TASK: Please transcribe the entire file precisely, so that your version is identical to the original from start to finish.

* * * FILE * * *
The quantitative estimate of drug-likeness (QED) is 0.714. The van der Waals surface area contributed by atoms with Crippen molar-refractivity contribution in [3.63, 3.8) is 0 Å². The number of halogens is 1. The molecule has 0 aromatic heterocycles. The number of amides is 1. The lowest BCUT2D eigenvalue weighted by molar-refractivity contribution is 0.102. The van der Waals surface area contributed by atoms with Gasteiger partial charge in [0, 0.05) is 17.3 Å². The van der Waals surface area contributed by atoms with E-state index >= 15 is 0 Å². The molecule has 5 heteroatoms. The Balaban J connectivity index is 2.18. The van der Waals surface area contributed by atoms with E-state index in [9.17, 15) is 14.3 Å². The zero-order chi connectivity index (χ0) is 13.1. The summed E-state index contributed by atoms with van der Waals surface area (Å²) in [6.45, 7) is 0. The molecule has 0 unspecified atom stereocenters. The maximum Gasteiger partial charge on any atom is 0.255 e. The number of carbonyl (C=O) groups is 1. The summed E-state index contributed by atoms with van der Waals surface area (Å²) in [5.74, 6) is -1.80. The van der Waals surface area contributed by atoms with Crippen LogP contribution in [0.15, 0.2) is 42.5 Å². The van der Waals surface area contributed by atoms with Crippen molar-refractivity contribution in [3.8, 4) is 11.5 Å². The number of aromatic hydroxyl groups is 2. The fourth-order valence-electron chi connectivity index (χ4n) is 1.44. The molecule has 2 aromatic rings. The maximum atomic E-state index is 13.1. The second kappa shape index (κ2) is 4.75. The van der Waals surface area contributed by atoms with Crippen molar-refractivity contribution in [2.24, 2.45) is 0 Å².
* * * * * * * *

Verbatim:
The quantitative estimate of drug-likeness (QED) is 0.714. The van der Waals surface area contributed by atoms with Crippen molar-refractivity contribution in [3.63, 3.8) is 0 Å². The number of halogens is 1. The molecule has 0 aromatic heterocycles. The number of amides is 1. The lowest BCUT2D eigenvalue weighted by molar-refractivity contribution is 0.102. The van der Waals surface area contributed by atoms with Gasteiger partial charge in [0, 0.05) is 17.3 Å². The van der Waals surface area contributed by atoms with E-state index >= 15 is 0 Å². The molecule has 5 heteroatoms. The Balaban J connectivity index is 2.18. The van der Waals surface area contributed by atoms with E-state index in [9.17, 15) is 14.3 Å². The zero-order chi connectivity index (χ0) is 13.1. The summed E-state index contributed by atoms with van der Waals surface area (Å²) in [6.45, 7) is 0. The molecule has 0 unspecified atom stereocenters. The maximum Gasteiger partial charge on any atom is 0.255 e. The number of carbonyl (C=O) groups is 1. The summed E-state index contributed by atoms with van der Waals surface area (Å²) in [5.74, 6) is -1.80. The van der Waals surface area contributed by atoms with Crippen LogP contribution in [0.15, 0.2) is 42.5 Å². The van der Waals surface area contributed by atoms with Crippen molar-refractivity contribution in [3.8, 4) is 11.5 Å². The number of aromatic hydroxyl groups is 2. The fourth-order valence-electron chi connectivity index (χ4n) is 1.44. The molecule has 2 aromatic rings. The maximum atomic E-state index is 13.1. The second kappa shape index (κ2) is 4.75. The van der Waals surface area contributed by atoms with Crippen molar-refractivity contribution in [2.24, 2.45) is 0 Å².